I recently stumbled upon a couple sheets of notepaper that A) made me cry the most pathetically happy tears and B) struck me as particularly blog-worthy.
One of the most wonderful teachers I had in high school was Jessica Bagby. She called me “princess” and, though nearly every teacher before her had taken time to point out my brilliantly wasted potential, made sure I knew exactly how special I was and how much I could achieve if I simply made up my mind to do so. During her class one day, Ms. Bagby asked me and my fellow senior classmates to write our names on the top of a sheet of paper. We then passed each sheet around the class and silently wrote each other notes until our own paper found it’s way back, now filled with a dozen handwriting samples. Though I’d known most of my classmates for nearly eight years, I’d never taken a moment to tell them how uniquely wonderful they each were and they certainly never told me the things that were now written in front of me. The notes were meant to be anonymous, but I used some of that signature wasted potential to remember the order in which everyone was sitting and, thus, the author of each note.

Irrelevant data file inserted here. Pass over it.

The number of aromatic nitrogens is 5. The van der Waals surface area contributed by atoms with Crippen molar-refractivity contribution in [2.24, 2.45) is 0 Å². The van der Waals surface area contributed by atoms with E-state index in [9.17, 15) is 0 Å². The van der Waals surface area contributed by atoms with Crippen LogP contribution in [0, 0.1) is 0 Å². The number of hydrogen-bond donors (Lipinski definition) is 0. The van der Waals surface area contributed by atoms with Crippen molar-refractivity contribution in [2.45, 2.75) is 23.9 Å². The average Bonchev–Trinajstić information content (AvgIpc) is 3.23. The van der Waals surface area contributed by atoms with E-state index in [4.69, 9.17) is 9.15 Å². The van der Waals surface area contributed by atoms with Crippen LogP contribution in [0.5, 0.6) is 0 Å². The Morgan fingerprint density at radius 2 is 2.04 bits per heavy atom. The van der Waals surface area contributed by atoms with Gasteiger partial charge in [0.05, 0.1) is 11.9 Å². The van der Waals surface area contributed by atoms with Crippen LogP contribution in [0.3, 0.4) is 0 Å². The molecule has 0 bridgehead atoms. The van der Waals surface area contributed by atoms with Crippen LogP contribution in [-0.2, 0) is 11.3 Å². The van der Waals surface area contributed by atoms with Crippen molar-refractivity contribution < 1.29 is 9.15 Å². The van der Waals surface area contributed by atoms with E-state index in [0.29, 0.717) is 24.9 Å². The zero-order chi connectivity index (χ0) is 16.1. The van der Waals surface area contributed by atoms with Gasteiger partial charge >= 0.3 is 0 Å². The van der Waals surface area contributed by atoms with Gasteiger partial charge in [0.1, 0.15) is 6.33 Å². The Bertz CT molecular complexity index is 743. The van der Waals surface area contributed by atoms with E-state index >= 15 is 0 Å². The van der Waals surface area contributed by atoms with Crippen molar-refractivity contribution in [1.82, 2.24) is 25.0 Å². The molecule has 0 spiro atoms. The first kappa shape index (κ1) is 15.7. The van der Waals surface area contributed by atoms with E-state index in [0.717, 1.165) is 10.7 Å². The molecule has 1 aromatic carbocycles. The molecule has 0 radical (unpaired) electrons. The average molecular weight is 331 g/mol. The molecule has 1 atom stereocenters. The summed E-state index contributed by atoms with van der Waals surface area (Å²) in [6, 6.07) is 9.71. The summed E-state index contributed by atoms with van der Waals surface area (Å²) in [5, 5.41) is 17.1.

“I would like to know exactly what it is that could put you in a bad mood. I am dying to find out.”
“I could look at something green polka-dotted and think ‘That’s Stefany’.”
“There have been so many different times when I have had a horrible day and then walked into English class to see you basically running in and out of the room laughing and talking to people. I wish we spent more time together so I could learn to be like you.”
“I appreciate your sense of humor and school girl innocence.”
“It’s been great having you in this class, you are one of the very, VERY few that speaks.”
“Stefany – what a spaz. Sometimes it just seems you could never be more crazy, but then you do something else.”
“You’re one of the most energetic people I know. Maybe hyper is a better word. Sometimes it’s annoying, but most of the time you’re fun to be around.”
Given my classmates’ perception of me, it’s no wonder so many of my report cards accused me of being “a distraction to her fellow students” and “finding more opportunities to talk than necessary for class.” Nonetheless, I hope I was able to brighten their days as much as this 12 year-old class exercise brightened mine.